NFL Commissioner Faces Congress Over Concussions

"The brain does not know what caused it to be violently shaken inside the skull," Cantu said, "a football helmet-to-helmet hit, a left hook to the jaw, a check against the boards or even a blast injury in military combat."

Goodell, the son of the late Sen. Charles Goodell, R-N.Y., helped implement what is known as "the 88 plan," which provides up to $88,000 from the NFL and the NFL Players Association to aid with the care of players afflicted with dementia, Alzheimer's disease and other brain diseases. Moreover, former players participating in the program do not have to prove that their brain injury is related to football.

Merrill Hoge, an ESPN analyst covering the NFL, played seven seasons in professional football but was forced out after suffering multiple concussions. Hoge suggested that Congress help establish a new national standard to evaluate brain injuries in athletes by requiring that a neurological doctor be part of all evaluations of head trauma and that an athlete is not cleared to play until they are asymptomatic for seven consecutive days.

"If we established those standards with all football, we would have less tragic stories than we have to this point," Hoge said.

Rep. Maxine Waters, D-Calif., whose husband Sidney Williams played in the NFL, asked the commissioner what the league was doing now to improve the welfare of retired players during ongoing collective bargaining negotiations with the player's union.

"We've heard from the NFL time and time again: You're always studying, you're always trying, you're hopeful," Waters said.

As Goodell tried to explain that the negotiations are in early stages, Waters pressed her point.

"I know that you do everything that you possibly can to hold onto those profits, but I think the responsibility of this Congress is to take a look at that antitrust exemption that you have and, in my estimation, to take it away," Waters said.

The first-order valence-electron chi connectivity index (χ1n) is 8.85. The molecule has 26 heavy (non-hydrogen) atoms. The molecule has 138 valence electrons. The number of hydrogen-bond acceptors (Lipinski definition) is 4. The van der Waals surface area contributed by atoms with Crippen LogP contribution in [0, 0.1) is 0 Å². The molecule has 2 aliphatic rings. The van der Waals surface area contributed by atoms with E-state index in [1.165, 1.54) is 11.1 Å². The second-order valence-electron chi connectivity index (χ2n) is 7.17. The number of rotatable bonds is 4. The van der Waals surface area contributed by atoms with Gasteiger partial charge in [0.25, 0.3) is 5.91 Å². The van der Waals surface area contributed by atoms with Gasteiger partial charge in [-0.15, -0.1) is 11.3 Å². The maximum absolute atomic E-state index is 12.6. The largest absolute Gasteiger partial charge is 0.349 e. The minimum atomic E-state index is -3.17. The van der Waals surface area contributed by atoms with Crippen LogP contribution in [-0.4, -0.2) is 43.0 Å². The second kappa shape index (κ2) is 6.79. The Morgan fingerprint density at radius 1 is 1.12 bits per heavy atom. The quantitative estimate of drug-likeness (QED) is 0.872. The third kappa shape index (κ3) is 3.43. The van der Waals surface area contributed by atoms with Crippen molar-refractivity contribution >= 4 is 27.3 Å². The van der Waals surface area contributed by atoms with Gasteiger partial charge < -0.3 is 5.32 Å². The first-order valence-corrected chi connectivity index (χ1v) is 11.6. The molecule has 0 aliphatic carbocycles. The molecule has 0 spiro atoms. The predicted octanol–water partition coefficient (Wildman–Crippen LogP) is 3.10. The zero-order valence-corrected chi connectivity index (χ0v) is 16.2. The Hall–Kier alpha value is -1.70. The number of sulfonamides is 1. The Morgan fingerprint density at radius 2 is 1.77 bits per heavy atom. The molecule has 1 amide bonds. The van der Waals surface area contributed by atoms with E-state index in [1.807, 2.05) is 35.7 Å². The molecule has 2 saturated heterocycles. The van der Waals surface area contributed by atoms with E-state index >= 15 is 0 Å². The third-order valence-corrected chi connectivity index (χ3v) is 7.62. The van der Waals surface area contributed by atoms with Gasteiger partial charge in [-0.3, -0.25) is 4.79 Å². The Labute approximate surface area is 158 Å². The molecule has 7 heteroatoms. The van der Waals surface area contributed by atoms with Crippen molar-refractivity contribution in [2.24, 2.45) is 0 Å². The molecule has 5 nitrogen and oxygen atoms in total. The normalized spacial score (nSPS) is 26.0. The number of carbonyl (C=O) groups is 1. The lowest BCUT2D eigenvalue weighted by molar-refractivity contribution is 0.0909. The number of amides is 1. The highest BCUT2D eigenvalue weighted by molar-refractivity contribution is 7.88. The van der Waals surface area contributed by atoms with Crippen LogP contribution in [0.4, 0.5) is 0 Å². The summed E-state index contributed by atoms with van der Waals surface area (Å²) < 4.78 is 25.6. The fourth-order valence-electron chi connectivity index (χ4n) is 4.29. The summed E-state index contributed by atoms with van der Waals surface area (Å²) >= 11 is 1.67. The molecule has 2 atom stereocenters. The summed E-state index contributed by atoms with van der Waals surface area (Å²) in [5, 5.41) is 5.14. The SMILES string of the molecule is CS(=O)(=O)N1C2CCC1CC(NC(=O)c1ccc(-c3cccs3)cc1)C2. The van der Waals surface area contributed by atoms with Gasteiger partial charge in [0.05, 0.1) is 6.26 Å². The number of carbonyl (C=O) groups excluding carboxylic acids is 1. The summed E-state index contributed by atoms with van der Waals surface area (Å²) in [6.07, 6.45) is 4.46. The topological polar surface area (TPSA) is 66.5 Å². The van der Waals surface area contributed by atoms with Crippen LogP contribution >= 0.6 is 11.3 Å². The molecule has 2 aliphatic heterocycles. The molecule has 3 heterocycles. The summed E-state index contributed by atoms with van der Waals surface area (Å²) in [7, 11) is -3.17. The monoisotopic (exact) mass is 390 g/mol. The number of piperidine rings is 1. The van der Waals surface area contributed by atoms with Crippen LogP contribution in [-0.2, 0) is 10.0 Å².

A 1961 law grants professional sports leagues antitrust exemptions for broadcasting. That exemption has enabled the NFL to sign television contracts totaling billions of dollars and has transformed the league into the successful moneymaker it is today.

Goodell was joined at the witness table by his counterpart in the collective bargaining negotiations, NFL Players Association Executive Director DeMaurice Smith.

"My number one priority is to protect those who play and have played this game," Smith said. "There is no interest greater than their health and safety."

Rep. John Conyers, D-Mich., the chairman of the House Judiciary Committee, asked Goodell and Smith to open up their medical records to a congressional investigation.

Both agreed to provide the committee with the data.

Conyers said he wants to collect the information to help him understand the dangers and risks associated with football at all levels of competition.

"We need an expeditious and independent review of all the data," Conyers said. "I say this not simply because of the impact of these injuries on the 2,000 current players and more than 10,000 retirees associated with the NFL and their families. I say it because of the effect on the millions of players at the college, high school and youth levels."

Still, some members of the committee questioned whether Congress should get involved in the business of the NFL, suggesting the NFL doesn't need a referee in Washington, D.C.

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